Another factor that has aided the Tata Motors EV is the ease of charging with a 15 amp switch in the comfort of your own home.
Taking advantage of group company synergies
As part of Tata’s plan to increase adoption, the company has created Tata UniEVerse, an ecosystem that will leverage group synergies and will bring together several Tata companies to provide EV solutions to consumers.
So, it collaborated with Tata Power to provide end-to-end charging solutions for the home, workplace, captive, and public charging.
As part of this collaboration, the company has installed fast-charging stations in metros such as Mumbai, Delhi, Pune, Bengaluru, and Hyderabad, in addition to chargers on highways.
So far, Tata Power has installed 1,000 EV charging stations in 180 cities across India. In addition, every Nexon EV sold comes with a free home-charging solution.
In addition to looking into active chemical manufacturing and battery recycling, the company has partnered with Tata Chemicals in its effort to build a component supplier ecosystem and manufacture lithium-ion battery cells.
The EV industry in India is in its early stages, but it is expected to grow rapidly in the future due to the introduction of more affordable EVs, the expansion of charging infrastructure, the closing of the price gap between conventional and electric vehicles, and inherent cost savings in operating and maintenance.
Meanwhile, the company is betting on more than just passenger vehicles to drive the change.
The commercial vehicle division, which includes buses, trucks, and light commercial vehicles, is also beginning to electrify.
Tata Motors will launch an electric vehicle to fill the gap in last-mile delivery
Encouraged by the demand for electric vehicles in the last mile delivery segment, Tata Motors plans to launch an EV model in the segment shortly.
According to Girish Wagh, executive director of Tata Motors’ commercial vehicle business unit, the company is working with e-commerce companies to understand their range and performance requirements.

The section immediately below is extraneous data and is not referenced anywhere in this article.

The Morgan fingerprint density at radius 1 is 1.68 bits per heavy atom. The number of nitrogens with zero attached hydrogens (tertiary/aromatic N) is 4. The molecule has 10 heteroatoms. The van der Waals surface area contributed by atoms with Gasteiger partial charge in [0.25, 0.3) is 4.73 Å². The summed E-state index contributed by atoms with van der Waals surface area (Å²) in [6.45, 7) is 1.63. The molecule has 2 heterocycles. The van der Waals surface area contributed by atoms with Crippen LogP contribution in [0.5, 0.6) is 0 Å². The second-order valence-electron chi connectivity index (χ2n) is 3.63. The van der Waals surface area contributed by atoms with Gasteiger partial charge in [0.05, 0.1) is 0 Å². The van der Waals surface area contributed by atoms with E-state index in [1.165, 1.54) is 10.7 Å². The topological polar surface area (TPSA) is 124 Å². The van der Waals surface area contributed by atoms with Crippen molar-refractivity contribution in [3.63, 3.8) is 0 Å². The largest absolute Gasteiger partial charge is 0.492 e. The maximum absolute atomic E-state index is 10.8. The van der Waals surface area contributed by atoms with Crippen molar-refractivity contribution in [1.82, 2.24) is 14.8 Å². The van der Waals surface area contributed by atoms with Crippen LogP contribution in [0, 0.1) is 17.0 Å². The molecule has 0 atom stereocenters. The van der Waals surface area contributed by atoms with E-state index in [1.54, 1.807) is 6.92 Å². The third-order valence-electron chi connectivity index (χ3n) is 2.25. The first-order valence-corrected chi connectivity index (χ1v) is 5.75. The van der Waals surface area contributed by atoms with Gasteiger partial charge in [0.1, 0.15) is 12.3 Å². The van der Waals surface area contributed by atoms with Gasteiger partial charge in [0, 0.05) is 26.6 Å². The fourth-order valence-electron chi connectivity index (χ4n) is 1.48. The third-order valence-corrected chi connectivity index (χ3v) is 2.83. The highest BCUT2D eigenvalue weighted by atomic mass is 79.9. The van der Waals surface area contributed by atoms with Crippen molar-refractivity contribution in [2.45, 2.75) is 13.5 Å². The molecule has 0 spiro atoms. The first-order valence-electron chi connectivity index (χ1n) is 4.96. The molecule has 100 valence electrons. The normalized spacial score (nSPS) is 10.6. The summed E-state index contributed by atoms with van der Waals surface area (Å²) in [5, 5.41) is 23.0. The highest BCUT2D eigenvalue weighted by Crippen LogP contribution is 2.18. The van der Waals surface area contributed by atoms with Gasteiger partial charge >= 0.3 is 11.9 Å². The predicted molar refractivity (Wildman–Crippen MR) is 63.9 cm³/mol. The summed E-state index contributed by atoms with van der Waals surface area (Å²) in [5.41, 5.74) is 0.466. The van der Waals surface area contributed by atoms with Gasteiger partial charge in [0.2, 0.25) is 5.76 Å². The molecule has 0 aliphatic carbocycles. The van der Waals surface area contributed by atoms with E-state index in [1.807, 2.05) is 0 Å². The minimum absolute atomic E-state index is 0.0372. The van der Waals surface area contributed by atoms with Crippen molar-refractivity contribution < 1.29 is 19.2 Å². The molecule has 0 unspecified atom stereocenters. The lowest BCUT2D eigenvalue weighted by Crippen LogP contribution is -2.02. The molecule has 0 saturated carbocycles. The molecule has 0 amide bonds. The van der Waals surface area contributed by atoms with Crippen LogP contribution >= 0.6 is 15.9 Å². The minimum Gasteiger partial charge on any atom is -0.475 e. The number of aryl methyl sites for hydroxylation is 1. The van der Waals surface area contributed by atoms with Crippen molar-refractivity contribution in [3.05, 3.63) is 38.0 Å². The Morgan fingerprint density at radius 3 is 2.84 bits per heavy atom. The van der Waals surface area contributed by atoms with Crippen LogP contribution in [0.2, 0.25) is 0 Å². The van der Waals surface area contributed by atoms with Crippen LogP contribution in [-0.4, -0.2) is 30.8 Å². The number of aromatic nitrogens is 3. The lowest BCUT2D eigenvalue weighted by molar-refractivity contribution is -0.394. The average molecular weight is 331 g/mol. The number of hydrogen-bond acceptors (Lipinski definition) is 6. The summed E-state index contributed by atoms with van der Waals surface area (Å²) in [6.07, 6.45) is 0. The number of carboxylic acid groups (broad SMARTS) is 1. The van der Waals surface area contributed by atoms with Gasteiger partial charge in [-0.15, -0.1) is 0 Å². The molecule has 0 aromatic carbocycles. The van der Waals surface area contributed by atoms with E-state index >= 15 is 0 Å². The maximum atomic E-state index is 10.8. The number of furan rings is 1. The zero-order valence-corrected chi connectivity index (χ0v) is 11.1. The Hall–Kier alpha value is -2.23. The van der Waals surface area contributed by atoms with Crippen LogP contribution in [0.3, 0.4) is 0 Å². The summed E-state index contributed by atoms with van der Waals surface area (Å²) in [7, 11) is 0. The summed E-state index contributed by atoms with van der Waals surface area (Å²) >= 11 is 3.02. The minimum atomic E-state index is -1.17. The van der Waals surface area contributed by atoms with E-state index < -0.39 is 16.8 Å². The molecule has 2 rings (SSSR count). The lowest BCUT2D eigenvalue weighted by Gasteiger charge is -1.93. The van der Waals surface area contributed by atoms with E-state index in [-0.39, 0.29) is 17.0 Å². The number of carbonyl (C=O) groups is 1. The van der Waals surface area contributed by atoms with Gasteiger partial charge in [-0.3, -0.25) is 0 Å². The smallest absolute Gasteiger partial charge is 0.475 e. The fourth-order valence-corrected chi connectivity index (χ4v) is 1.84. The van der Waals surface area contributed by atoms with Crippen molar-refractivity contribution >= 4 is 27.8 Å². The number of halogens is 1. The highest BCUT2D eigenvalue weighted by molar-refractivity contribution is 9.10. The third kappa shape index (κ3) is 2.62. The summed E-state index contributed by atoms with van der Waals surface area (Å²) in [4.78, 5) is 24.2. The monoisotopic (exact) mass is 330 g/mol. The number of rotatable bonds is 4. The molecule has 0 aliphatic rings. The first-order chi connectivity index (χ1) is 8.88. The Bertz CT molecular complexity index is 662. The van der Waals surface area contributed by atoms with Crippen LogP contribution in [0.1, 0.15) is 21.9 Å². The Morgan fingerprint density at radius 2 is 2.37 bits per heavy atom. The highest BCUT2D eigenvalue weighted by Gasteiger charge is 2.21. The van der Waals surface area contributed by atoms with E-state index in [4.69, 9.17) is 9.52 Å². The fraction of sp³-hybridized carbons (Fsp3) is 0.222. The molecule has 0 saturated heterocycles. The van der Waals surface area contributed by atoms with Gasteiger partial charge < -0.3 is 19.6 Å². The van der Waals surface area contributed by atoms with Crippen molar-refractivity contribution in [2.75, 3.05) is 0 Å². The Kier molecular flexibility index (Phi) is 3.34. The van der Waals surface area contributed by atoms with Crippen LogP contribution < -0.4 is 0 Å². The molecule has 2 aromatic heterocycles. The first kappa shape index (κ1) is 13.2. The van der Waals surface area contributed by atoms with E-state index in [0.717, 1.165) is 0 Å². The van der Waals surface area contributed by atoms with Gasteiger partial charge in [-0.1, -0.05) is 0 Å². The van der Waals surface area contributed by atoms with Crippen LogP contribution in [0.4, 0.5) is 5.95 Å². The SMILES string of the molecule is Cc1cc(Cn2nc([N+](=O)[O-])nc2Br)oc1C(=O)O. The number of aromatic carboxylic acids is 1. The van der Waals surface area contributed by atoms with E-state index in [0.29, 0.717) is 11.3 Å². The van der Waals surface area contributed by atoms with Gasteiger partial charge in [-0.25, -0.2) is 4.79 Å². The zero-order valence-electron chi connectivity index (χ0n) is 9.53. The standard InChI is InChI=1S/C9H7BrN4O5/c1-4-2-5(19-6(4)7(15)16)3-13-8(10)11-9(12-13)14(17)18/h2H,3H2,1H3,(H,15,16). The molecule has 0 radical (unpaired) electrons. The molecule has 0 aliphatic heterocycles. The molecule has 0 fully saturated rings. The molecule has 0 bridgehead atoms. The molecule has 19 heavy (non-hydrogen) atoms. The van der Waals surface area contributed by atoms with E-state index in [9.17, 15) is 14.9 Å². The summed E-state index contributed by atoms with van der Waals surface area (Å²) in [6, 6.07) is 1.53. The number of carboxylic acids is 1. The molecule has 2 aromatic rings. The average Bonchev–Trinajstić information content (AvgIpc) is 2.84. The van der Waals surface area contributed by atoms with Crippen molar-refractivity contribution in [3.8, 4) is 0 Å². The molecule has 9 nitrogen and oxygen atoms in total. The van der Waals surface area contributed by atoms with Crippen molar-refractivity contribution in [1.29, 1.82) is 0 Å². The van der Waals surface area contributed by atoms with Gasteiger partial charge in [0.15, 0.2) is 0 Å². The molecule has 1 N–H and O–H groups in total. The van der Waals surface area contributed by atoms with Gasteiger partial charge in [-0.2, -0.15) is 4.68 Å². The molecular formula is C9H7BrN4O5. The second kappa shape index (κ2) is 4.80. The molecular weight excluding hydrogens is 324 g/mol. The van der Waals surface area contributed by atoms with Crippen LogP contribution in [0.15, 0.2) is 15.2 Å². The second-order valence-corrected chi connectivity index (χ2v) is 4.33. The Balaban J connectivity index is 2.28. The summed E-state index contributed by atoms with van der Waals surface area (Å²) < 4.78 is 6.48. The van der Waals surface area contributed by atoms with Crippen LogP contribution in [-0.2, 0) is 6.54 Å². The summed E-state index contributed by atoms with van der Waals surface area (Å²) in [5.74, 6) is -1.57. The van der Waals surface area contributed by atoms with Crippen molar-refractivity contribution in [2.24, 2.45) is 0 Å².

A pure electric platform for the cargo segment is also in the works.
There is a strong pull for EV offerings in the last mile delivery segment due to increased EV awareness. The management team has done extensive research on the industry and plans to provide a solution rather than just a vehicle.
While the launch is still a few months away, the company is already working with some end-users to understand their needs.
The Road Ahead…
Due to a severe shortage of chips, the company is experiencing a six-month wait for electric vehicles, prompting the automaker to report a larger quarterly loss.
The opportunities lie in democratizing EV adoption by making them available to every segment of the Indian automotive customer through rapid localization of all components and the deployment of a fast-charging network.
More than 10 EV models are expected to be released over the next three years. Furthermore, falling battery prices and stringent emission standards enacted over the next two years may mark a tipping point for accelerated EV penetration.
Tata is at the forefront of India’s electric mobility chapter, and we see it paying off well for Tata because they are co-developing the ecosystem and thus addressing a much broader part of the value chain.
Until then, stay tuned for the next blog and keep watching this space for our midweek and weekend editions of ‘Trending Stocks”. And, share it with your friends & family.